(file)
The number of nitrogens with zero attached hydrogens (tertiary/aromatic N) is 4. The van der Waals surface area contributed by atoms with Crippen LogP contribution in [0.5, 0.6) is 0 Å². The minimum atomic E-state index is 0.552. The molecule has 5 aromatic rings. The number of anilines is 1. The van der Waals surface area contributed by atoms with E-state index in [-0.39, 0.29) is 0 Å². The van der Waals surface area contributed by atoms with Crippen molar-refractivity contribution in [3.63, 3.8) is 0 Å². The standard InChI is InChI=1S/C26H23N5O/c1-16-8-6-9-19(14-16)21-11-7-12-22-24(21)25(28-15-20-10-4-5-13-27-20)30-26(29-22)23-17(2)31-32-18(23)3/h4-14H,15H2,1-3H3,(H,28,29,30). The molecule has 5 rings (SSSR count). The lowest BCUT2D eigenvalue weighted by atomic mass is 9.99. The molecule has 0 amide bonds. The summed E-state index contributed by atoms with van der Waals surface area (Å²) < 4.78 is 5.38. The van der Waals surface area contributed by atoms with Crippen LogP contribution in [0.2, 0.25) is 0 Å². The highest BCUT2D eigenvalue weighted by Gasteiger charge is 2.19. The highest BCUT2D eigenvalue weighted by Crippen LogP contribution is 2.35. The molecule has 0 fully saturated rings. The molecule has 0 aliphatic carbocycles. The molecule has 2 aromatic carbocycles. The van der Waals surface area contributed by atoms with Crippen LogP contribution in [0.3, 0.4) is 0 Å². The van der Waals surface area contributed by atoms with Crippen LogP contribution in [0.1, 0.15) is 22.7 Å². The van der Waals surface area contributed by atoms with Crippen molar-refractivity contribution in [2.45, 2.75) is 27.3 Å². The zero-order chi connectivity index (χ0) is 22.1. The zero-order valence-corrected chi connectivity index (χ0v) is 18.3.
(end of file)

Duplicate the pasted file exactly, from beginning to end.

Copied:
The number of nitrogens with zero attached hydrogens (tertiary/aromatic N) is 4. The van der Waals surface area contributed by atoms with Crippen LogP contribution in [0.5, 0.6) is 0 Å². The minimum atomic E-state index is 0.552. The molecule has 5 aromatic rings. The number of anilines is 1. The van der Waals surface area contributed by atoms with E-state index in [-0.39, 0.29) is 0 Å². The van der Waals surface area contributed by atoms with Crippen molar-refractivity contribution in [3.63, 3.8) is 0 Å². The standard InChI is InChI=1S/C26H23N5O/c1-16-8-6-9-19(14-16)21-11-7-12-22-24(21)25(28-15-20-10-4-5-13-27-20)30-26(29-22)23-17(2)31-32-18(23)3/h4-14H,15H2,1-3H3,(H,28,29,30). The molecule has 5 rings (SSSR count). The lowest BCUT2D eigenvalue weighted by atomic mass is 9.99. The molecule has 0 amide bonds. The summed E-state index contributed by atoms with van der Waals surface area (Å²) < 4.78 is 5.38. The van der Waals surface area contributed by atoms with Crippen LogP contribution in [0.2, 0.25) is 0 Å². The highest BCUT2D eigenvalue weighted by Gasteiger charge is 2.19. The highest BCUT2D eigenvalue weighted by Crippen LogP contribution is 2.35. The molecule has 0 fully saturated rings. The molecule has 0 aliphatic carbocycles. The molecule has 2 aromatic carbocycles. The van der Waals surface area contributed by atoms with Crippen LogP contribution in [0.3, 0.4) is 0 Å². The van der Waals surface area contributed by atoms with Crippen LogP contribution in [0.1, 0.15) is 22.7 Å². The van der Waals surface area contributed by atoms with Crippen molar-refractivity contribution in [2.45, 2.75) is 27.3 Å². The zero-order chi connectivity index (χ0) is 22.1. The zero-order valence-corrected chi connectivity index (χ0v) is 18.3.